We finally made it to Gatlinburg, and it was different than any trail town I had been in thus far. It’s a tourist town, so there were flashy attractions, gimmicky souvenir shops, and families on vacation filling the streets. While the flood of “city folk” were a bit annoying, I was grateful for the vast array of restaurant choices. I had (almost) a whole bag of cajun fries from Five Guys, a dairy-free milkshake from Ben and Jerry’s, and a vegan pizza from Mellow Mushroom. Definitely the best food I had eaten since the start.

While ordering at Five Guys, this conversation ensued:

Me: “One large cajun fry, please.”
Employee: “You know a large fry feeds four adults, right?”
Me: “Or one thru-hiker..”

I would like to say I ate the entire bag (it was sure close, though) but unfortunately my overfull stomach won over my need to prove him wrong. Instead I walked away with a stomach ache and had to immediately go back to the hotel and lay down, a mistake I’ve made only once.

At the hotel, once I was feeling better, I did some bathtub laundry, which is pretty much just soaking your dirty hiker clothes in hot water in the bathtub when you’re too cheap to pay for laundry services.

The next day we got back on trail and proceeded to enjoy the Smokies with impeccable weather.

I also found a tree stump the looks like an avocado!

I did, however, get to see the Smoky Mountains finally live up to their namesake.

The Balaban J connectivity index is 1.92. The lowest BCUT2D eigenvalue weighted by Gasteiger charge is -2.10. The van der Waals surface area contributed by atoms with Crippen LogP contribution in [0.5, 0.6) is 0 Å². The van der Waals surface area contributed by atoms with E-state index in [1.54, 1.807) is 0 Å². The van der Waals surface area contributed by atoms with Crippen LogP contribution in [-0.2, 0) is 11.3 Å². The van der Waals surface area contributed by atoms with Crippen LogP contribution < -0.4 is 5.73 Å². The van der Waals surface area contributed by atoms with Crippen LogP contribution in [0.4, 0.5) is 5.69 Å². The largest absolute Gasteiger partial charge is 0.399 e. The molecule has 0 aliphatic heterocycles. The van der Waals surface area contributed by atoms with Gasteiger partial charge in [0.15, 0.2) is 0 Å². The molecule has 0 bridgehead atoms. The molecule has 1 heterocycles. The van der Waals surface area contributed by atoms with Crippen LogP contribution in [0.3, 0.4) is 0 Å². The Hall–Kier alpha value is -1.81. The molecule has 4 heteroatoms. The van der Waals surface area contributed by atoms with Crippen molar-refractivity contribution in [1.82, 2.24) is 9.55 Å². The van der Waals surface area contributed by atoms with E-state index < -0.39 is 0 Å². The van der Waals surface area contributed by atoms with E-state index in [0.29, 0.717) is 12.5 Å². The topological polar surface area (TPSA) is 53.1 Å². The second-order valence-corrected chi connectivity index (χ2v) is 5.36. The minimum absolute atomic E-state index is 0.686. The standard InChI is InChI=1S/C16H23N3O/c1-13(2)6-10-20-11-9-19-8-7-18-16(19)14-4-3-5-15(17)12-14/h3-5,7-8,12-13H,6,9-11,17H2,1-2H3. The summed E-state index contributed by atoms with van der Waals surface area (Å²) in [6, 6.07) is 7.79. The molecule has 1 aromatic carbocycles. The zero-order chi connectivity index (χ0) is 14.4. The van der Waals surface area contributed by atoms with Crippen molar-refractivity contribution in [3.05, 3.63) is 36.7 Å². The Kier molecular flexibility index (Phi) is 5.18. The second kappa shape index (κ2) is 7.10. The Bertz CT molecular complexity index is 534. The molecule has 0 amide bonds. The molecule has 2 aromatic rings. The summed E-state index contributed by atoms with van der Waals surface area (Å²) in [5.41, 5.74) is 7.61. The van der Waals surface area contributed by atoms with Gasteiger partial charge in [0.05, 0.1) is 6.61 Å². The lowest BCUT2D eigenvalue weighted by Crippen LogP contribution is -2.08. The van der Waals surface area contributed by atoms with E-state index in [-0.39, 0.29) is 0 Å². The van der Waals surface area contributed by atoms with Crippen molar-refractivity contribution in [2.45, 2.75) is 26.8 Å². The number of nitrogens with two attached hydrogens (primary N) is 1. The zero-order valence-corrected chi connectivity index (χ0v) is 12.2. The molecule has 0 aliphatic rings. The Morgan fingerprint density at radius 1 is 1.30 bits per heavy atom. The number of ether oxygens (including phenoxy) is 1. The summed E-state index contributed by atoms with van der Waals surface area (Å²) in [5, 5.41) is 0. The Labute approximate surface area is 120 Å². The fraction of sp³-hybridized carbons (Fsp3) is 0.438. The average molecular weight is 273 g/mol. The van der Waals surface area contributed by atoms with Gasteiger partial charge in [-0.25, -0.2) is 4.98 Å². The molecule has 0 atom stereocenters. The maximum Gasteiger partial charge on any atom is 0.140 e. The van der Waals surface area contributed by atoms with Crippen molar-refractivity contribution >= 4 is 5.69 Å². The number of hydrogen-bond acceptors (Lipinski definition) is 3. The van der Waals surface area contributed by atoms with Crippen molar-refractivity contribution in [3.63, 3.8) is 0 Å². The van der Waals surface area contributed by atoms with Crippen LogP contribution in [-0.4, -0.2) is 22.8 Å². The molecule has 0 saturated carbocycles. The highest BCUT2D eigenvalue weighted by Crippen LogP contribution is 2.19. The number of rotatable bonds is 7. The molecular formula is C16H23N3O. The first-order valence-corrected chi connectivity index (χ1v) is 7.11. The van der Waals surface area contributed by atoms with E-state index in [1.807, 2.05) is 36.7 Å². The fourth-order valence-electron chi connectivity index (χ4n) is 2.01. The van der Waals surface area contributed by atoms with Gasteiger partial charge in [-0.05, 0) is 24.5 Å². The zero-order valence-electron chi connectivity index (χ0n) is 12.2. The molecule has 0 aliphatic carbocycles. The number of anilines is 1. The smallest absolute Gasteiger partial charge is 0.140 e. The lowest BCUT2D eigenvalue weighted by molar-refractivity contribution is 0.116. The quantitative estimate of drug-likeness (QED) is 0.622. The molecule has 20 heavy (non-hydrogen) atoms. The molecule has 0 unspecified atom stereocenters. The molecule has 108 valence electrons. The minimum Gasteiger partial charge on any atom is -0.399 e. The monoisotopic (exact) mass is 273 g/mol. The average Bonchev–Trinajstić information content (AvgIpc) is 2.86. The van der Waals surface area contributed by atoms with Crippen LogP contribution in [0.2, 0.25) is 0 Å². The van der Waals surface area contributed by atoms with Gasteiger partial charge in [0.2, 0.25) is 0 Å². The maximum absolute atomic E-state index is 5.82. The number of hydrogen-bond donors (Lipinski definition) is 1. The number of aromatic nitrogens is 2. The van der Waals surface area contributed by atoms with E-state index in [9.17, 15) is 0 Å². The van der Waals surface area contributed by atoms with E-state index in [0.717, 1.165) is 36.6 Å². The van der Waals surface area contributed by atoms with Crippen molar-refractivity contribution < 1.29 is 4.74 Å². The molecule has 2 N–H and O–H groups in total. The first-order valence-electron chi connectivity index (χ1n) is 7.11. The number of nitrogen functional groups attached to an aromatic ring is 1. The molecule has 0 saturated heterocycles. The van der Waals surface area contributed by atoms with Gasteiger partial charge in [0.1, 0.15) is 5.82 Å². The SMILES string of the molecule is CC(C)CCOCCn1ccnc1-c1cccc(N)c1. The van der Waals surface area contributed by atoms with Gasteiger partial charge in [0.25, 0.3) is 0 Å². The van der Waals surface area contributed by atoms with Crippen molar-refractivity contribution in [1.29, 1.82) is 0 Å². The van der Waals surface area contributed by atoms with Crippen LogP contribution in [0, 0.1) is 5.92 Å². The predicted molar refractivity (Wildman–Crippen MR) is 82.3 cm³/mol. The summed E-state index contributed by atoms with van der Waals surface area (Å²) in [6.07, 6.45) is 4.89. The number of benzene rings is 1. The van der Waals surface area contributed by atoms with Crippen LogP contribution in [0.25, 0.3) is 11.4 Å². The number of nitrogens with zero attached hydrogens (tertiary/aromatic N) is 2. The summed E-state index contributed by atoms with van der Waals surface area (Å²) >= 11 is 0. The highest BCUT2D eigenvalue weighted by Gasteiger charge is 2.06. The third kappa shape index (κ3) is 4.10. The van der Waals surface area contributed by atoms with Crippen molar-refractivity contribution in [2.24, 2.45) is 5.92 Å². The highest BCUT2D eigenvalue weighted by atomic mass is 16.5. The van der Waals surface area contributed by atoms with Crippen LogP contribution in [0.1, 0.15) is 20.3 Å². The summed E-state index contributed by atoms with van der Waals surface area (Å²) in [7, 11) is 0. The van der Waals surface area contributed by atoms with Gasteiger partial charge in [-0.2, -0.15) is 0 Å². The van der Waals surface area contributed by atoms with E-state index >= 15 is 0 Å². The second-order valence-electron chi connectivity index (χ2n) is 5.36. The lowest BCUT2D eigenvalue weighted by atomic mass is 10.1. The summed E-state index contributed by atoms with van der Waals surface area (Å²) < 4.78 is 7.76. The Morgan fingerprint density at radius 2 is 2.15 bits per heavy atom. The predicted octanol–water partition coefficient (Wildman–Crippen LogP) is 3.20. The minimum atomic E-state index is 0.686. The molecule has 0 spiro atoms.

After the Smokies I made my way to Standing Bear Farm where I was lucky enough to enjoy some tasty vegan food,

and then made my way to Max Patch! Max Patch was a pretty amazing sight.

We stayed until sunset, and sat there on the grass watching the sun descend behind the mountains.

That night we decided to cowboy camp, which is camping without a shelter – you just set your sleeping pad up right on the ground. I had never cowboy camped before, but this seemed like a pretty great place for my first time. I was sure glad I did because waking up to the sunrise the next morning was absolutely incredible.

Later that day I ran into some trail magic! Trail magic is when people bring hikers food and supplies out of the goodness of their hearts. I didn’t eat the burgers but I did make myself a nice veggie sandwich and partook in the other treats as well.

My mom also likes to send me “trail magic” in the form of tiny bottles of wine, which I am very thankful for.

The trail keeps on providing beautiful sights and I get to keep on appreciating them.

And there it is! 300 MILES! I look awkward in this photo because sometimes I don’t know how to stand but here it is nonetheless.

Thanks so much to everyone following along with me on my journey! I’ll apologize again for behind so behind on my posts but know that I’m working to get caught up as soon as I can. Thank you for your patience and keep an eye out for the 400 miles post coming up next!

200 Miles On The AT

Y’all (I say y’all now, btw) I am t e r r i b l e at updating this. I. Am. So. Sorry. My Instagram stays current, but for some reason it’s been difficult to sit down and donate a chunk of time to updating my actual blog. I’m going to do my best to keep it updated from now on, but we’ll see.